Slackware 8 Review
Before I started using RedHat, I was a huge slackware fanatic.
The distribution has come a long way, including some turmoil
when the parent company dropped the product. Not letting that
stop it, the slackware team has released 8.0.

http://www.maximumlinux.org/article.php?story 010716225904639

3) Linux Resources

IDE Resources
Understanding the system underneath the OS is almost as
important as understanding the OS itself. A knowledge of the
relevant standards also helps you squeak out more performance,
and to choose hardware more wisely. This site is all about
IDE drives, how they work, and which ones to choose.


Maximum RPM
Not only is this site the place to grab the latest version
of the RedHat Package Manager, but it is home to an excellent
(free) book called "Maximum RPM". This book has everything
you'd ever want on using RPM, including how to make your own


Linux+ Cramsession Released
Brainbuzz brings you the Cramsession for the upcoming Linux+
exam from Comp Tia. Topics covered include Planning,
Installing Configuring, Maintaining, and Troubleshooting a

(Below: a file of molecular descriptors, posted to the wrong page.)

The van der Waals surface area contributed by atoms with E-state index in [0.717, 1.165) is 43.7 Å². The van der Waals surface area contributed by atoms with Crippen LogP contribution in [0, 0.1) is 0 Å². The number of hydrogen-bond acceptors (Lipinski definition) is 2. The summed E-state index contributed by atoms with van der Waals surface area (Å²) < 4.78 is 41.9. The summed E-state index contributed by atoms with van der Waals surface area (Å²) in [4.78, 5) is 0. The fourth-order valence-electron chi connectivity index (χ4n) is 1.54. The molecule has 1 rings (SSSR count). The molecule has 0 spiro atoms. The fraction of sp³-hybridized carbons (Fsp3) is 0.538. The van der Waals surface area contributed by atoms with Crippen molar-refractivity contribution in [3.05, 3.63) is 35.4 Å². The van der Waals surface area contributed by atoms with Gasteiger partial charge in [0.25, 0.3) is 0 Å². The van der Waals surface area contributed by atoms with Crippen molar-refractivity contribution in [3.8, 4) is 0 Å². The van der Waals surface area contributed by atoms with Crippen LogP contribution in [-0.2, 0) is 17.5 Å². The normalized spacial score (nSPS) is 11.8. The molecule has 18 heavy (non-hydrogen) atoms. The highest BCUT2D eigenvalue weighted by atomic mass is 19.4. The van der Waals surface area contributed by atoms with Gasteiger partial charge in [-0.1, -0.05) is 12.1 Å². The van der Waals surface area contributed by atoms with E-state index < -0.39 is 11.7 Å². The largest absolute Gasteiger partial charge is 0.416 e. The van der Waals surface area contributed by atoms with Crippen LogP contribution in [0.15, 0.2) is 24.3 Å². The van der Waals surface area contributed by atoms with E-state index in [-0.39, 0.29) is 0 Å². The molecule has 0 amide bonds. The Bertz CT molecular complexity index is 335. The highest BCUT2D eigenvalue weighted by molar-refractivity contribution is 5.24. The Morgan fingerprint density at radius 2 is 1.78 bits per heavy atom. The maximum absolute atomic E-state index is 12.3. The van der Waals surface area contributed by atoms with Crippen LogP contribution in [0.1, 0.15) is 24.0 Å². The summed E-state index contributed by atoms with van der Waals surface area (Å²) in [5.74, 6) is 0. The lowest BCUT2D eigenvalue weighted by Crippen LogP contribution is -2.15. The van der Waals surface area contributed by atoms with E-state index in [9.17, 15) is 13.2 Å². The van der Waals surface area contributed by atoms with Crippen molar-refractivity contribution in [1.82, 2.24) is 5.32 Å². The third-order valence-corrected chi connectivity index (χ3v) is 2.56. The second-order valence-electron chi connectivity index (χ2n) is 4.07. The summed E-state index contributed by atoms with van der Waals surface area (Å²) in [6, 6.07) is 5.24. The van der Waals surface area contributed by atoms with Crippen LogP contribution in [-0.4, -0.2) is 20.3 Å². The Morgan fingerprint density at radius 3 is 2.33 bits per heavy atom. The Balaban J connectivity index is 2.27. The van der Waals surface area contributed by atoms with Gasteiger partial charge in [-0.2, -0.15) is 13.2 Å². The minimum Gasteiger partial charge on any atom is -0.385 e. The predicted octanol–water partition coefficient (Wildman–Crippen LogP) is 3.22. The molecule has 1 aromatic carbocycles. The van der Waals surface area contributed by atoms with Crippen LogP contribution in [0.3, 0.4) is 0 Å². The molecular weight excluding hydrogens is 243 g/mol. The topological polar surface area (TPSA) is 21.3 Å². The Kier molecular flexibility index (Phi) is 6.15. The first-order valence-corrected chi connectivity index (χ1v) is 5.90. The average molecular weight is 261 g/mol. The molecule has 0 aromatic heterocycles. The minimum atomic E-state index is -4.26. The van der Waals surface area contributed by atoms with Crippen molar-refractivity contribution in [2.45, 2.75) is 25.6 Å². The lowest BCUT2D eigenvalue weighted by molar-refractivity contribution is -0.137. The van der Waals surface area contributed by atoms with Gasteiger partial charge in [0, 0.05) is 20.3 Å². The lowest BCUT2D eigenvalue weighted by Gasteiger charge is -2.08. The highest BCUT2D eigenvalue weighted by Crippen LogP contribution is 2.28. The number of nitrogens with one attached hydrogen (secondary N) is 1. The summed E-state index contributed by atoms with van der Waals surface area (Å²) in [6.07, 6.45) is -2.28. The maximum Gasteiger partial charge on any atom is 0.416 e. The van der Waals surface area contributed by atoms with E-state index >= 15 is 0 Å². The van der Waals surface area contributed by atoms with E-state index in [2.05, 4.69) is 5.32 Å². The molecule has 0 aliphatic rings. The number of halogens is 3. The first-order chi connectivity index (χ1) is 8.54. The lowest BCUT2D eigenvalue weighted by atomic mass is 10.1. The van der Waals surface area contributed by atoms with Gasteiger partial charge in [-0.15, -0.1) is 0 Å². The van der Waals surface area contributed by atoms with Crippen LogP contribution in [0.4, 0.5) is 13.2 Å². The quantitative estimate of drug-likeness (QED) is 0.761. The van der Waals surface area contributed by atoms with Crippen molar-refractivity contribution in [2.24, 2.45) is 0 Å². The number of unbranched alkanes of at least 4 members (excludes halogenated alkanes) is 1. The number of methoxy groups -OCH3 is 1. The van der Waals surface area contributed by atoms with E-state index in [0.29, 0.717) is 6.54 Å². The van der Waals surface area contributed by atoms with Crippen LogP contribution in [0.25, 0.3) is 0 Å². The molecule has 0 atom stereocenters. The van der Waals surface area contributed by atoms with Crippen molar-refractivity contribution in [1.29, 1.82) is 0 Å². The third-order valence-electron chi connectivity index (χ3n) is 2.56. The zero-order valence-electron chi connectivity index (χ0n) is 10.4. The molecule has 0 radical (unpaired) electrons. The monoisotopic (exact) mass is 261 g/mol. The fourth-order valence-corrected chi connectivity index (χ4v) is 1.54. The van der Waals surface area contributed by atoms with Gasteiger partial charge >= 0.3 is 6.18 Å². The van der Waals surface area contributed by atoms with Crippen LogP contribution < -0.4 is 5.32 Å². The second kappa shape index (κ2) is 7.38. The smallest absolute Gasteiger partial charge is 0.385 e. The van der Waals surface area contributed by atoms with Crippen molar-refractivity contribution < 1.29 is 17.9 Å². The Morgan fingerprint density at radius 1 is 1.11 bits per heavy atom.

Linux system.


Shell Scripting Tutorial
Shell scripting is one of the more important skills a Unix
user can have. This guide is a complete tutorial to the
world of shell scripting.


Internet Sharing
Brainbuzz user Guitarlynn has a knack for explaining things.
In this article, she explains some of the finer points of
getting multiple computers shared through one Linux box using
a package called PMFirewall. There are also some helpful
hints for dialup users.


4) App o' the week
Forgot the password to that pesky zipfile? Co-worker left
without letting you know? Zipcracker is a program that will
brute force that password. It has PVM support, so it will
run under a Beowulf cluster (just in case you have one
hanging around), and even has a version for WIN32.


(C) 2001 BrainBuzz.com. All Rights Reserved.

         This message is from BrainBuzz.com.

You are currently subscribed to the
   Hottest Linux News and Resources
   as: sean@ertw.com

To un-subscribe from this newsletter by e-mail:
   send a blank email message to:


To Subscribe to this newsletter by e-mail:
   send a blank email message to: